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"cancer detection": models, code, and papers

Towards Confident Detection of Prostate Cancer using High Resolution Micro-ultrasound

Jul 21, 2022
Mahdi Gilany, Paul Wilson, Amoon Jamzad, Fahimeh Fooladgar, Minh Nguyen Nhat To, Brian Wodlinger, Purang Abolmaesumi, Parvin Mousavi

MOTIVATION: Detection of prostate cancer during transrectal ultrasound-guided biopsy is challenging. The highly heterogeneous appearance of cancer, presence of ultrasound artefacts, and noise all contribute to these difficulties. Recent advancements in high-frequency ultrasound imaging - micro-ultrasound - have drastically increased the capability of tissue imaging at high resolution. Our aim is to investigate the development of a robust deep learning model specifically for micro-ultrasound-guided prostate cancer biopsy. For the model to be clinically adopted, a key challenge is to design a solution that can confidently identify the cancer, while learning from coarse histopathology measurements of biopsy samples that introduce weak labels. METHODS: We use a dataset of micro-ultrasound images acquired from 194 patients, who underwent prostate biopsy. We train a deep model using a co-teaching paradigm to handle noise in labels, together with an evidential deep learning method for uncertainty estimation. We evaluate the performance of our model using the clinically relevant metric of accuracy vs. confidence. RESULTS: Our model achieves a well-calibrated estimation of predictive uncertainty with area under the curve of 88$\%$. The use of co-teaching and evidential deep learning in combination yields significantly better uncertainty estimation than either alone. We also provide a detailed comparison against state-of-the-art in uncertainty estimation.

  

Detecting Scatteredly-Distributed, Small, andCritically Important Objects in 3D OncologyImaging via Decision Stratification

May 27, 2020
Zhuotun Zhu, Ke Yan, Dakai Jin, Jinzheng Cai, Tsung-Ying Ho, Adam P Harrison, Dazhou Guo, Chun-Hung Chao, Xianghua Ye, Jing Xiao, Alan Yuille, Le Lu

Finding and identifying scatteredly-distributed, small, and critically important objects in 3D oncology images is very challenging. We focus on the detection and segmentation of oncology-significant (or suspicious cancer metastasized) lymph nodes (OSLNs), which has not been studied before as a computational task. Determining and delineating the spread of OSLNs is essential in defining the corresponding resection/irradiating regions for the downstream workflows of surgical resection and radiotherapy of various cancers. For patients who are treated with radiotherapy, this task is performed by experienced radiation oncologists that involves high-level reasoning on whether LNs are metastasized, which is subject to high inter-observer variations. In this work, we propose a divide-and-conquer decision stratification approach that divides OSLNs into tumor-proximal and tumor-distal categories. This is motivated by the observation that each category has its own different underlying distributions in appearance, size and other characteristics. Two separate detection-by-segmentation networks are trained per category and fused. To further reduce false positives (FP), we present a novel global-local network (GLNet) that combines high-level lesion characteristics with features learned from localized 3D image patches. Our method is evaluated on a dataset of 141 esophageal cancer patients with PET and CT modalities (the largest to-date). Our results significantly improve the recall from $45\%$ to $67\%$ at $3$ FPs per patient as compared to previous state-of-the-art methods. The highest achieved OSLN recall of $0.828$ is clinically relevant and valuable.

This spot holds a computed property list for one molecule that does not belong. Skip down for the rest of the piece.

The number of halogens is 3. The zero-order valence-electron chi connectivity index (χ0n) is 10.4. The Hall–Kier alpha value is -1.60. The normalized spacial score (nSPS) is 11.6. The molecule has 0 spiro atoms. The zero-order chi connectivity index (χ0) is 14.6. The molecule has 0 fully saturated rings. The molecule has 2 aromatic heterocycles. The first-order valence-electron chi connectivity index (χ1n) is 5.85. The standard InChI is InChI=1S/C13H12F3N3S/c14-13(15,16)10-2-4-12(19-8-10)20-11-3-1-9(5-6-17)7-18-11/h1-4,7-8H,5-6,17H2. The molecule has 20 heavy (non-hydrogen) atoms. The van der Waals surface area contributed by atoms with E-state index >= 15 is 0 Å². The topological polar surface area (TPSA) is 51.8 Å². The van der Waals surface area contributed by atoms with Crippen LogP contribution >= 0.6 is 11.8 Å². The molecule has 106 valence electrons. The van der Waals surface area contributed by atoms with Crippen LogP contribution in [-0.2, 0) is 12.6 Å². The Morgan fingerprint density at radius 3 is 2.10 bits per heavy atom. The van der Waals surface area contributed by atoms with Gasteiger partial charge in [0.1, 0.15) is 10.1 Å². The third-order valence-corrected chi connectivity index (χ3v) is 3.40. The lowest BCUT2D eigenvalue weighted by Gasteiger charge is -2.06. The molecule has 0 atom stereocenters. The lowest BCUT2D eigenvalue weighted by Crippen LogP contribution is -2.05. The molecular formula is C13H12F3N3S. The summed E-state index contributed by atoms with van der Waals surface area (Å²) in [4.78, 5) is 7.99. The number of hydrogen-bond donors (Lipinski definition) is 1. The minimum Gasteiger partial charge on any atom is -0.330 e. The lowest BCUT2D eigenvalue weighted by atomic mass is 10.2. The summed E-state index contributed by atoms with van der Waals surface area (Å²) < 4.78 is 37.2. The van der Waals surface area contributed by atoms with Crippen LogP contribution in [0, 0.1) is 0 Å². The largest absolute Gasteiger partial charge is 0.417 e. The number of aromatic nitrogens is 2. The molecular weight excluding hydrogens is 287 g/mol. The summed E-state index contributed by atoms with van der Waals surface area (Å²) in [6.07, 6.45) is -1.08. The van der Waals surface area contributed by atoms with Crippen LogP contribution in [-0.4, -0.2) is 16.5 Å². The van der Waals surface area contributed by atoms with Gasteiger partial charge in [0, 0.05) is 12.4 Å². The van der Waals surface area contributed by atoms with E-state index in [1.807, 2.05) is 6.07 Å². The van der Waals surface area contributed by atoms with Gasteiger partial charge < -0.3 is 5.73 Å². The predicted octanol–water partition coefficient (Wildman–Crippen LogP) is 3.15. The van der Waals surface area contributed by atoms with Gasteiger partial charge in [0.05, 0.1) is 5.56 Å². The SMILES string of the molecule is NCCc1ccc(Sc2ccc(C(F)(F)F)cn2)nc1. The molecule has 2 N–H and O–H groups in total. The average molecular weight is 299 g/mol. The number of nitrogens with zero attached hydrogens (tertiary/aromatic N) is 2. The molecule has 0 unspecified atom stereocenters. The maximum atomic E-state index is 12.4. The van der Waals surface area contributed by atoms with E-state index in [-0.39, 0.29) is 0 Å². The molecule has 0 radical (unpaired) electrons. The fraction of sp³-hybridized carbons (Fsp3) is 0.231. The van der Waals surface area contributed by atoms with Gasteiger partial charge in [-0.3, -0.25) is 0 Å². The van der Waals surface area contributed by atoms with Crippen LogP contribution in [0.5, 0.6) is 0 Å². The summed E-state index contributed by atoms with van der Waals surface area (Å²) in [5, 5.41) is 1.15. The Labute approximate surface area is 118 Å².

* 14 pages, 4 Figures 
  

Improving the diagnosis of breast cancer based on biophysical ultrasound features utilizing machine learning

Jul 13, 2022
Jihye Baek, Avice M. O'Connell, Kevin J. Parker

The improved diagnostic accuracy of ultrasound breast examinations remains an important goal. In this study, we propose a biophysical feature based machine learning method for breast cancer detection to improve the performance beyond a benchmark deep learning algorithm and to furthermore provide a color overlay visual map of the probability of malignancy within a lesion. This overall framework is termed disease specific imaging. Previously, 150 breast lesions were segmented and classified utilizing a modified fully convolutional network and a modified GoogLeNet, respectively. In this study multiparametric analysis was performed within the contoured lesions. Features were extracted from ultrasound radiofrequency, envelope, and log compressed data based on biophysical and morphological models. The support vector machine with a Gaussian kernel constructed a nonlinear hyperplane, and we calculated the distance between the hyperplane and data point of each feature in multiparametric space. The distance can quantitatively assess a lesion, and suggest the probability of malignancy that is color coded and overlaid onto B mode images. Training and evaluation were performed on in vivo patient data. The overall accuracy for the most common types and sizes of breast lesions in our study exceeded 98.0% for classification and 0.98 for an area under the receiver operating characteristic curve, which is more precise than the performance of radiologists and a deep learning system. Further, the correlation between the probability and BI RADS enables a quantitative guideline to predict breast cancer. Therefore, we anticipate that the proposed framework can help radiologists achieve more accurate and convenient breast cancer classification and detection.

  

Application of Graph Based Features in Computer Aided Diagnosis for Histopathological Image Classification of Gastric Cancer

May 17, 2022
Haiqing Zhang, Chen Li, Shiliang Ai, Haoyuan Chen, Yuchao Zheng, Yixin Li, Xiaoyan Li, Hongzan Sun, Xinyu Huang, Marcin Grzegorzek